HelicoFlex – advancing steering with 3D printing and minimal assembly

Developed in 2019-2020, diameter Ø8 mm

In minimally invasive surgery, instrument maneuverability is limited by the use of small incisions. Increasing the number of degrees of freedom (DOF) of the instrument shaft is beneficial for many surgical interventions. However, increasing DOF usually leads to high mechanical complexity, issues with sterilisation and too large cost price for disposable use.

In an attempt to reduce manufacturing time we propose the first fully 3D-printed handheld, multi-steerable instrument: the HelicoFlex. The instrument is mechanically actuated and is fitted with a compliant shaft containing five serially-controlled segments enabling high maneuverability in 10 degrees of freedom.

Our new, compliant segment design merges the functions of four helicoids and a continuum backbone combining high torsion and axial stiffness with low bending stiffness. Five such compliant segments were combined to form the shaft of the HelicoFlex. Following the control design strategy of our older MultiFlex and HelixFlex devices, a compliant control handle was designed that mimics the shaft structure.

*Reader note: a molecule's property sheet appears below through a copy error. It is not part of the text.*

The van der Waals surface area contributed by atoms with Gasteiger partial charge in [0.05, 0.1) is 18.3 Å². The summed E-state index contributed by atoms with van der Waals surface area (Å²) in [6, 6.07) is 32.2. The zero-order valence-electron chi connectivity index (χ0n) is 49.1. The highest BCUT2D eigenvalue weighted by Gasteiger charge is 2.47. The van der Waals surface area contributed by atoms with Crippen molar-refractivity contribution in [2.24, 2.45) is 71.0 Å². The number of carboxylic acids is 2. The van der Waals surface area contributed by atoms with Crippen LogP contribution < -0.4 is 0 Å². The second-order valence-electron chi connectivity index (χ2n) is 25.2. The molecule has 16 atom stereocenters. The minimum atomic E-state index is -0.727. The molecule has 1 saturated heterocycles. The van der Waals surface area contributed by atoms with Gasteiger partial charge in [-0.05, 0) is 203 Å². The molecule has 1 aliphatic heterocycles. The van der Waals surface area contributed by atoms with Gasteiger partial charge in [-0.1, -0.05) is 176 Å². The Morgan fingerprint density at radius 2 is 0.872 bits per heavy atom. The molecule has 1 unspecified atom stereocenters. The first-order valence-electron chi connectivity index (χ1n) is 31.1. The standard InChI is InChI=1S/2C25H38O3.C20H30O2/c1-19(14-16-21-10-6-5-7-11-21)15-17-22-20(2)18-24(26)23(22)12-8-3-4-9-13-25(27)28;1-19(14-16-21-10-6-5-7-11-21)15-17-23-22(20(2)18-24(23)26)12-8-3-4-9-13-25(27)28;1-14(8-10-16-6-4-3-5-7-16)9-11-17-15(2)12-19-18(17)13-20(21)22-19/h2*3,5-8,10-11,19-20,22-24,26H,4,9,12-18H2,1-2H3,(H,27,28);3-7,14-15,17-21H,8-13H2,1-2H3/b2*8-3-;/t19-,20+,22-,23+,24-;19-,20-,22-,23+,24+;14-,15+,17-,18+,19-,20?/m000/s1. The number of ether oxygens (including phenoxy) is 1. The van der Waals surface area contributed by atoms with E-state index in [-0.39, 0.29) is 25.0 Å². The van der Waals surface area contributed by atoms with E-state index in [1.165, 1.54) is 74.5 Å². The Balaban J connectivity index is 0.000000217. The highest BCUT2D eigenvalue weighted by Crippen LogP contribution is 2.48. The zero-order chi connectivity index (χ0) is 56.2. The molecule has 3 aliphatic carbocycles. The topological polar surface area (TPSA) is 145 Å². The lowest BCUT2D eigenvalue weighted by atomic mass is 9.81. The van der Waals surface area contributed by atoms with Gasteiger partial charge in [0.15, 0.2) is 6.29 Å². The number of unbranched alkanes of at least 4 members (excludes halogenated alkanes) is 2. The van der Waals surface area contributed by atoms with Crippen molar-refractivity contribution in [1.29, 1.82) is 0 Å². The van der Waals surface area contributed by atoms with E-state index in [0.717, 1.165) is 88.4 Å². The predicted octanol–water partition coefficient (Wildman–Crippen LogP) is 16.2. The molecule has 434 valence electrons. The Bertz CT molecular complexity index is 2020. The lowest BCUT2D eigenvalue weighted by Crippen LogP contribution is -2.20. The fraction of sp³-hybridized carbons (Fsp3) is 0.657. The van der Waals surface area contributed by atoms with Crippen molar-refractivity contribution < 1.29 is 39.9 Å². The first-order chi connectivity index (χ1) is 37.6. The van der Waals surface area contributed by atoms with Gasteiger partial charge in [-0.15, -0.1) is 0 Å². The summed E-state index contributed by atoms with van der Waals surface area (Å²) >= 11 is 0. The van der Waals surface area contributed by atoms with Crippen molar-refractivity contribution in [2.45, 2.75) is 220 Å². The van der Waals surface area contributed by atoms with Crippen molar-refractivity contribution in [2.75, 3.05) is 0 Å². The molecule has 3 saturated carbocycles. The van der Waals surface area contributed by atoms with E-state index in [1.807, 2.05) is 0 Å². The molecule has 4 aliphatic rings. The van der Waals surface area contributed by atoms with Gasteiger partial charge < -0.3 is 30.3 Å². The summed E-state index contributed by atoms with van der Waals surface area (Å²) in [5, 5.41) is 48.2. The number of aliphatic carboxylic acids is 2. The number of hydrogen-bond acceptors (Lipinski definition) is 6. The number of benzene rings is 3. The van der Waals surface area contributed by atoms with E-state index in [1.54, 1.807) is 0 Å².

The entire frame of the HelicoFlex consists of only three complex-shaped 3D printed components that are printed without a need for any support material in the compliant section. The use of minimal-assembly 3D printing drastically decreases assembly time. Our 3D printed shaft features four working channels that facilitate combined use with flexible instruments such as biopsy forcipes. With its 10 degrees of freedom, our HelicoFlex showed a fluid motion in performing single and multi-curved paths.

Video adapted from Culmone, C., et al. (2020). Plos one, 15(5), e0232952 licensed under CC BY 4.0


Culmone, C., Henselmans, P. W., van Starkenburg, R. I., & Breedveld, P. (2020). Exploring non-assembly 3D printing for novel compliant surgical devices. Plos one15(5), e0232952.

Culmone, C., Smit, G., & Breedveld, P. (2019). Additive manufacturing of medical instruments: A state-of-the-art review. Additive Manufacturing27, 461-473.